Screen captures to clipboard again

Back in 2011, in an attempt to reduce site traffic when this blog was on a different host and was being run on WordPress, I began using my Flickr account to host the screen captures that accompany many of my posts. I wrote a little utility, called snapflickr to make the process of capturing and uploading easier. Last year, I added the ability to save the screen captures to the clipboard. I did this so I could open the screen images quickly in Acorn for editing, but later found myself using it to get online receipts (captured from, for example, Amazon’s invoice pages) to add to my expense reports in Numbers. This worked, but was a little clumsy—negotiating the additional options in the utility slowed down the process of getting a screenshot.

SnapFlickr options

Now that I have a static site and have switched hosts, it seemed like a good time to

  1. Stop using Flickr as a poor man’s CDN and go back to hosting images on the blog’s server.
  2. Split the utility in two: one that sends screenshots to the clipboard, and another that uploads them to the server.

I’m still tweaking the one that uploads to the server, but the screen capturing clipboard utility is ready for its closeup. It’s a Keyboard Maestro macro called SnapClip that looks like this in the KM Editor:

Keyboard Maestro SnapClip

When I press the ⌃⌥⌘4 keyboard combination, the cursor goes into screen capture mode, much as it would if I pressed the system standard ⇧⌘4 or ⌃⇧⌘4 combos. But after I’ve chosen the window or screen rectangle I want to capture, SnapClip displays this window:


The checkbox allows me to put a dark blue border around the captured image, which is the style I’ve adopted for full-window captures. I think it makes the captured image look more like a window on the Desktop than if the window is captured “bare.”

Of course, providing the option for the border means I can’t just use what’s built into the ⌃⇧⌘4 command. The Python script that SnapClip runs is this:

 1:  #!/usr/bin/python
 3:  import Pashua
 4:  import tempfile
 5:  import Image
 6:  import sys, os
 7:  import subprocess
 9:  # Local parameters
10:  type = "png"
11:  localdir = os.environ['HOME'] + "/Pictures/Screenshots"
12:  tf, tfname = tempfile.mkstemp(suffix='.'+type, dir=localdir)
13:  bgcolor = (61, 101, 156)
14:  border = 16
16:  # Dialog box configuration
17:  conf = '''
18:  # Window properties
19:  *.title = Snapshot
21:  # Border checkbox properties
22:  bd.type = checkbox
23:  bd.label = Background border
24:  bd.x = 10
25:  bd.y = 40
27:  # Default button
28:  db.type = defaultbutton
29:  db.label = Clipboard
31:  # Cancel button
32:  cb.type = cancelbutton
33:  '''
35:  # Capture a portion of the screen and save it to a temporary file.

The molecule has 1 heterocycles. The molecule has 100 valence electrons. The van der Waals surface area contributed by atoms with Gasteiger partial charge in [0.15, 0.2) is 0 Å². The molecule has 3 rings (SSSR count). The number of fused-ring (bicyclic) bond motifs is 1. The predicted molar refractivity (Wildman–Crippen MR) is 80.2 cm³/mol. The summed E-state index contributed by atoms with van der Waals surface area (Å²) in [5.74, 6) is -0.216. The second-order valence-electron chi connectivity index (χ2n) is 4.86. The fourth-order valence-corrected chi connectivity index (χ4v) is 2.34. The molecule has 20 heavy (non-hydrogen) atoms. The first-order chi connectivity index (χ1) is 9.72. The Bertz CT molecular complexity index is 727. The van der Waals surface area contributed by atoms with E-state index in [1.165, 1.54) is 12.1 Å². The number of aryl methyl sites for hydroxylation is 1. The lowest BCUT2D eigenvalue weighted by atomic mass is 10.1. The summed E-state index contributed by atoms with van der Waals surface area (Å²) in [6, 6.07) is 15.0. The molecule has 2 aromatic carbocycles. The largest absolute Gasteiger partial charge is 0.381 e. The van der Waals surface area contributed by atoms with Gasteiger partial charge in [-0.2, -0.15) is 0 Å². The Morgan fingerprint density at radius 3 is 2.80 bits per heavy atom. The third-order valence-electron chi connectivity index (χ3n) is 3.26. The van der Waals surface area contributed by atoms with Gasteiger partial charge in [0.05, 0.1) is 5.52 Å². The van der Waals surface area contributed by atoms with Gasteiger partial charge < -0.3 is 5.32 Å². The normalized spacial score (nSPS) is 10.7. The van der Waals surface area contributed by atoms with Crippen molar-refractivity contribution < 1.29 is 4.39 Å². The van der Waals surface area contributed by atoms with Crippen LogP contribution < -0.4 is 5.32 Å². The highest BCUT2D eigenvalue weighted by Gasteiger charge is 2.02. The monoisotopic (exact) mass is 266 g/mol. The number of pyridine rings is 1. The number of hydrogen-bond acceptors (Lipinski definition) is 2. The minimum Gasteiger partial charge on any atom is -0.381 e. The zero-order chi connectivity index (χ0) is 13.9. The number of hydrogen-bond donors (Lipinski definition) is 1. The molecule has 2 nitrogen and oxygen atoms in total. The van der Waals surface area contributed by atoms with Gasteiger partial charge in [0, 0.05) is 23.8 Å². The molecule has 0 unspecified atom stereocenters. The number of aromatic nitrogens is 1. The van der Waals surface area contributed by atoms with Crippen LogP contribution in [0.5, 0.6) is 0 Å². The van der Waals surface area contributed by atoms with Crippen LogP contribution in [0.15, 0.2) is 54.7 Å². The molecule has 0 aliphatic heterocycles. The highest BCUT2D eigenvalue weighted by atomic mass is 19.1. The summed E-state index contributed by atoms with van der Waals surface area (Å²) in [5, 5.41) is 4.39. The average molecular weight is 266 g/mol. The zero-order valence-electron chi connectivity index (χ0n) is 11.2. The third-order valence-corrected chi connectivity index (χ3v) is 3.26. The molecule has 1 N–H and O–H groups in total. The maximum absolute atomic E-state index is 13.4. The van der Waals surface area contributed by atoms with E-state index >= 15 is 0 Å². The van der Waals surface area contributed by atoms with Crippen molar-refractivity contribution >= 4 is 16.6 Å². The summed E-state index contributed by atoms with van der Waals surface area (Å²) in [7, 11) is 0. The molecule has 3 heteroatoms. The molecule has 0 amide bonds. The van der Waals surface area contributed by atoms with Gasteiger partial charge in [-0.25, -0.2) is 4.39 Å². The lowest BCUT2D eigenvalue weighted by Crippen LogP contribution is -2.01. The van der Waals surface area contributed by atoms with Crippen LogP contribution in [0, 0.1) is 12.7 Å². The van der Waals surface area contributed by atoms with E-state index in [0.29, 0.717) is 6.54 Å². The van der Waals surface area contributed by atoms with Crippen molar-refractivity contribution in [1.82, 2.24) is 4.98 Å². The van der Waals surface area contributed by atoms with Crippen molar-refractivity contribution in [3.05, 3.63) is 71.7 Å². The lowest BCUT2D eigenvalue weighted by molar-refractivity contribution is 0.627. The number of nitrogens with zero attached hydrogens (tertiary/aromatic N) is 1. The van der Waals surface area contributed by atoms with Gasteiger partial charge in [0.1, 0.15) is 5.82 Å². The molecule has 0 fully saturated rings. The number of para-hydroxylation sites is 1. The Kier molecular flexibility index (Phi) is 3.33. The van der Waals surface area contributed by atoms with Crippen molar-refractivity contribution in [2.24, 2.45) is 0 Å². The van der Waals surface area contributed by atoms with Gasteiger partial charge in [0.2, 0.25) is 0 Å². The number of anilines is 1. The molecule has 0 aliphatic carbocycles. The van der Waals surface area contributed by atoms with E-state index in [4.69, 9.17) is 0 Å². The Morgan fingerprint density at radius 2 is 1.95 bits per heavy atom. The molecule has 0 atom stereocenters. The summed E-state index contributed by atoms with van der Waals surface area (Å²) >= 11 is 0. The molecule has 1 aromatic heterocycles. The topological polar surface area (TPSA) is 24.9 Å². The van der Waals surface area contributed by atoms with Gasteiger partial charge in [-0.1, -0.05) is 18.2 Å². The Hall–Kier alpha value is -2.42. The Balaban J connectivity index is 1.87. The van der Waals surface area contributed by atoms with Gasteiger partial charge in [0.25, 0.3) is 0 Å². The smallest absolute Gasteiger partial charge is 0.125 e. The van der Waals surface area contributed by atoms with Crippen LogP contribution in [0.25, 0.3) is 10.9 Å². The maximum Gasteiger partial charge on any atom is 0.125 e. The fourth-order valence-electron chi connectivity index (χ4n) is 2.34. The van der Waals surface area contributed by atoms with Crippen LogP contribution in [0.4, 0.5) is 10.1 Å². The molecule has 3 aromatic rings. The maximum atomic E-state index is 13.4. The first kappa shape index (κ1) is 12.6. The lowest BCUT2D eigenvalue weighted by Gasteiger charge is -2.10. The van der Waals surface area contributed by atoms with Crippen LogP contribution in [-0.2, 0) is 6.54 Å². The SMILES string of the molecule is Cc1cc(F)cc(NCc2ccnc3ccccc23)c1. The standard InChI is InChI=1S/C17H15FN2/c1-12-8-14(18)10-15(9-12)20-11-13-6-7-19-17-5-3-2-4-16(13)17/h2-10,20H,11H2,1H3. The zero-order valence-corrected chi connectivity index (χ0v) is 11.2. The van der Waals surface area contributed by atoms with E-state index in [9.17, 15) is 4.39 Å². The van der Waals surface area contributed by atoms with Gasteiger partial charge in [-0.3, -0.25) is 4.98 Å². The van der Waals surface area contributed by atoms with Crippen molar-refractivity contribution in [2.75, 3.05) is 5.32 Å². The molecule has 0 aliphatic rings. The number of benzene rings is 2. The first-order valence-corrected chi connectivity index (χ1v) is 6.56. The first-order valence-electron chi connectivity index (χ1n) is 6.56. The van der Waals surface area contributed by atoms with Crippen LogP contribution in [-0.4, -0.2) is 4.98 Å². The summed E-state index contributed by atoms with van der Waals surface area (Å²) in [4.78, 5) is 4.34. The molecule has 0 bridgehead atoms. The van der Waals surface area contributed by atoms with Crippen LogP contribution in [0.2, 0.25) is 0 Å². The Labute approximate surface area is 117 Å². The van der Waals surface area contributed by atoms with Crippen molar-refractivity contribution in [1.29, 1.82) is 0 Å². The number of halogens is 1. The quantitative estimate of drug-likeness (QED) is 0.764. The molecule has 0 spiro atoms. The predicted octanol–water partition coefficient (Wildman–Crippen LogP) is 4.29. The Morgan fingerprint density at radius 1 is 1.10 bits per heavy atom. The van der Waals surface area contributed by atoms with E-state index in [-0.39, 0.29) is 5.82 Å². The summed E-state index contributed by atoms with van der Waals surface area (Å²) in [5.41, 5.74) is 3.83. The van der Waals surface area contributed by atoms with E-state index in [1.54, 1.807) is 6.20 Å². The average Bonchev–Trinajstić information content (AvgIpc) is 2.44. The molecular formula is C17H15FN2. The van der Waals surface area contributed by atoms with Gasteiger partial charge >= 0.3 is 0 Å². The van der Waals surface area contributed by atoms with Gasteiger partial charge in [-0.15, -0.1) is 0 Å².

36:["screencapture", "-ioW", "-t", type, tfname])
38:  # Exit if the user canceled the screencapture.
39:  if not os.access(tfname, os.F_OK):
40:    os.remove(tfname)
41:    sys.exit()
43:  # Open the dialog box and get the input.
44:  dialog =
45:  if dialog['cb'] == '1':
46:    os.remove(tfname)
47:    sys.exit()
49:  # Add a desktop background border if asked for.
50:  snap =
51:  if dialog['bd'] == '1':
52:    # Make a solid-colored background bigger than the screenshot.
53:    snapsize = tuple([ x + 2*border for x in snap.size ])
54:    bg ='RGB', snapsize, bgcolor)
55:    bg.paste(snap, (border, border))
58:  # Put the image on the clipboard and delete the temporary file.
59:  impbcopy = os.environ['HOME'] + '/Dropbox/bin/impbcopy'
60:[impbcopy, tfname])
61:  os.remove(tfname)

As you can see from the import lines at the top, this script uses two nonstandard libraries: Pashua and Image.

The Pashua library provides the interface to Carsten Blüm’s Pashua application. This is a great little utility for adding simple GUIs to scripts. It’s similar in many ways to Platypus, but I find it generally easier to use.

The Image library is one of the modules in the Python Imaging Library (PIL), the old standby for image editing in Python. PIL is what I use to add the border to the screenshot.

Lines 9–14 define the parameters that govern the specifics of the rest of the program: the image format for the screenshot, the location and name of the temporary image file, and the size and color of the border.

Lines 16–32 specify the layout of the window shown above.

Line 36 captures the image by running OS X’s screencapture command. I have the options set to start the process in window capture mode, but it’s easy to switch to rectangle capture mode by pressing the space bar. Because it might need to add a border, SnapClip saves the captured image to disk using the temporary file name defined in Line 12.

Lines 43–47 put up the window and collect the user input. If I click the “Background border” checkbox, Lines 49–56 open the image file, add the border, and save the edited file back to disk.

Finally, Lines 58–61 put the image on the clipboard and clean up by deleting the temporary image file. I use Alec Jacobson’s impbcopy command line tool for this. It’s a clever little program that mimics the builtin pbcopy command, but for image data instead of text.

While this is not quite as efficient as the standard ⌃⇧⌘4 keyboard combo when I don’t want a border (it requires an extra tap on the Return key), it’s far easier to use when I do. And I prefer to remember just one keyboard combination for putting screen captures on the clipboard.